“This is our weakness. We have good ball possession, but no effectiveness. We lack the depth and skill required to win these games,” Pizzi added. “We have that deficiency and have looked for solutions, but we haven’t quite come up with one yet. But that is one of the reasons great forward are in high demand and are the elite players in world football.”
Pizzi had made four changes ahead of the match, dropping goalkeeper Abdullah Al-Mayouf in favor of Al-Owais and introducing Ali Al-Bulayhi at the heart of the defense alongside Osama Hawsawi. Further upfield, Hattan Bahberi came in for Yahya Al-Shehri and Fahad Al-Muwallad replaced Mohammed Al-Sahlawi. The changes, particularly the inclusion of Bahberi, seemed to give the side more impetus in midfield.
“The difference between the performance in the first game and this game is enormous,” Pizzi said. “The only way to compete at this level is to play at the level we did here. And even then it was not enough even to get a draw. Undoubtedly there were other factors aside from the pressure of playing in the opening game that made a difference, but it’s true that the difference was enormous.”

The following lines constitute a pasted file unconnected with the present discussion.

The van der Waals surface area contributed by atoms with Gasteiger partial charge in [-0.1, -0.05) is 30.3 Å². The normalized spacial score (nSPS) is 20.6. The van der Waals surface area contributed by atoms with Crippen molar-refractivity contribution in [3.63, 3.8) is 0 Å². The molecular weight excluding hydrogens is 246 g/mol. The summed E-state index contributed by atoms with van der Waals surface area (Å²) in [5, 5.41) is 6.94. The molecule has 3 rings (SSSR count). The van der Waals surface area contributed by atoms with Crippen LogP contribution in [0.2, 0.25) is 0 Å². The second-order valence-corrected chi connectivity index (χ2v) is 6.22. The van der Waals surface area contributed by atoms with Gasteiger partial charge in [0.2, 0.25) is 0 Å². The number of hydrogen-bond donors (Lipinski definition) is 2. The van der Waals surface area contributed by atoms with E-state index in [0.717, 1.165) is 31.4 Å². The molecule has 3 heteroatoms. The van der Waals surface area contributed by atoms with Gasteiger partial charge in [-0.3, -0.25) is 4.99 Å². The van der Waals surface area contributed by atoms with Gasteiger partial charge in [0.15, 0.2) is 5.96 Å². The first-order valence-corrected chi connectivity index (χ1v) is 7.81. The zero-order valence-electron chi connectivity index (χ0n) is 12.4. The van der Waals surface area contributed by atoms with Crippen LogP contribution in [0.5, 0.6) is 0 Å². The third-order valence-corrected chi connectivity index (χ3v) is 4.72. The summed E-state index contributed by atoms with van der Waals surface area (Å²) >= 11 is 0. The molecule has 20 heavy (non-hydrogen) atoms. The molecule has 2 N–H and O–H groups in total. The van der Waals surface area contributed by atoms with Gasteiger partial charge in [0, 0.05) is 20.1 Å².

Many critics had predicted a deluge of goals from the likes of Suarez and Cavani, yet both were kept at bay. Save for a couple of half-chances early on, neither came close to scoring until the 23rd minute.
A corner from Carlos Sanchez sailed into the area and when Al-Owais came for it but failed to connect with his punch, Barcelona forward Suaréz was left with the simplest of tap-ins. He was so caught off-guard, he actually looked surprised as he reeled away in celebration.
“I believe you cannot be relaxed in any match,” Suarez said when asked by a Uruguayan journalist whether he had taken it easy against the Saudis.
“We wanted to win and to progress to the knock-out stage and this game simply showed how difficult it is. That’s the World Cup for you though and we are obviously delighted with how we have performed so far to progress.”
Uruguay coach Oscar Tabarez did not share his striker’s sentiments.
“Saudi Arabia wanted to excel and give a better account of themselves after losing to Russia,” he said.
“They did that very well and we have to respect them. But what surprised me the most is how we played. We underperformed.”